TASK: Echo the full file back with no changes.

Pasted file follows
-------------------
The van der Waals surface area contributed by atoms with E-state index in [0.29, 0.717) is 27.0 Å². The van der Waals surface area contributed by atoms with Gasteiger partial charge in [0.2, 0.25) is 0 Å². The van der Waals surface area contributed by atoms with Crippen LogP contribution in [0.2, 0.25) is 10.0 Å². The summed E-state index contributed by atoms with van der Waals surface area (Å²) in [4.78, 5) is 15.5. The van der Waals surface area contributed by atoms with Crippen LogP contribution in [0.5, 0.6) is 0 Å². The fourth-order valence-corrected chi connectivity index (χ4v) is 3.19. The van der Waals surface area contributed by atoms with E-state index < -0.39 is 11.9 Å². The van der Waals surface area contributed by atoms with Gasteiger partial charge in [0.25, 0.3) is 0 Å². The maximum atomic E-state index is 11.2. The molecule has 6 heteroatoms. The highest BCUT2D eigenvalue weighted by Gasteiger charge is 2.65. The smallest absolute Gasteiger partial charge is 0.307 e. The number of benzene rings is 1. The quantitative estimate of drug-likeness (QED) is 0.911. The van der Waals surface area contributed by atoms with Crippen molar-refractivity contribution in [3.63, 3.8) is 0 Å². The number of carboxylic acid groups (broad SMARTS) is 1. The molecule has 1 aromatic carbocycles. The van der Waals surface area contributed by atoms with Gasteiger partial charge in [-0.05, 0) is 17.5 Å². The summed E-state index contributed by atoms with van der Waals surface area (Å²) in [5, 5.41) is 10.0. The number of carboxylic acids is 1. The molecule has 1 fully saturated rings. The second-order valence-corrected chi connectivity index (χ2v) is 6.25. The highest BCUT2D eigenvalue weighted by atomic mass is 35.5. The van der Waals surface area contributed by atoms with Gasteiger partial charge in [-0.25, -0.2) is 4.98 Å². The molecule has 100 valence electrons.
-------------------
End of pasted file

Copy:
The van der Waals surface area contributed by atoms with E-state index in [0.29, 0.717) is 27.0 Å². The van der Waals surface area contributed by atoms with Gasteiger partial charge in [0.2, 0.25) is 0 Å². The van der Waals surface area contributed by atoms with Crippen LogP contribution in [0.2, 0.25) is 10.0 Å². The summed E-state index contributed by atoms with van der Waals surface area (Å²) in [4.78, 5) is 15.5. The van der Waals surface area contributed by atoms with Crippen LogP contribution in [0.5, 0.6) is 0 Å². The fourth-order valence-corrected chi connectivity index (χ4v) is 3.19. The van der Waals surface area contributed by atoms with E-state index < -0.39 is 11.9 Å². The van der Waals surface area contributed by atoms with Gasteiger partial charge in [0.25, 0.3) is 0 Å². The maximum atomic E-state index is 11.2. The molecule has 6 heteroatoms. The highest BCUT2D eigenvalue weighted by Gasteiger charge is 2.65. The smallest absolute Gasteiger partial charge is 0.307 e. The number of benzene rings is 1. The quantitative estimate of drug-likeness (QED) is 0.911. The van der Waals surface area contributed by atoms with Crippen molar-refractivity contribution in [3.63, 3.8) is 0 Å². The number of carboxylic acid groups (broad SMARTS) is 1. The molecule has 1 aromatic carbocycles. The van der Waals surface area contributed by atoms with Gasteiger partial charge in [-0.05, 0) is 17.5 Å². The summed E-state index contributed by atoms with van der Waals surface area (Å²) in [5, 5.41) is 10.0. The number of carboxylic acids is 1. The molecule has 1 fully saturated rings. The second-order valence-corrected chi connectivity index (χ2v) is 6.25. The highest BCUT2D eigenvalue weighted by atomic mass is 35.5. The van der Waals surface area contributed by atoms with Gasteiger partial charge in [-0.25, -0.2) is 4.98 Å². The molecule has 100 valence electrons.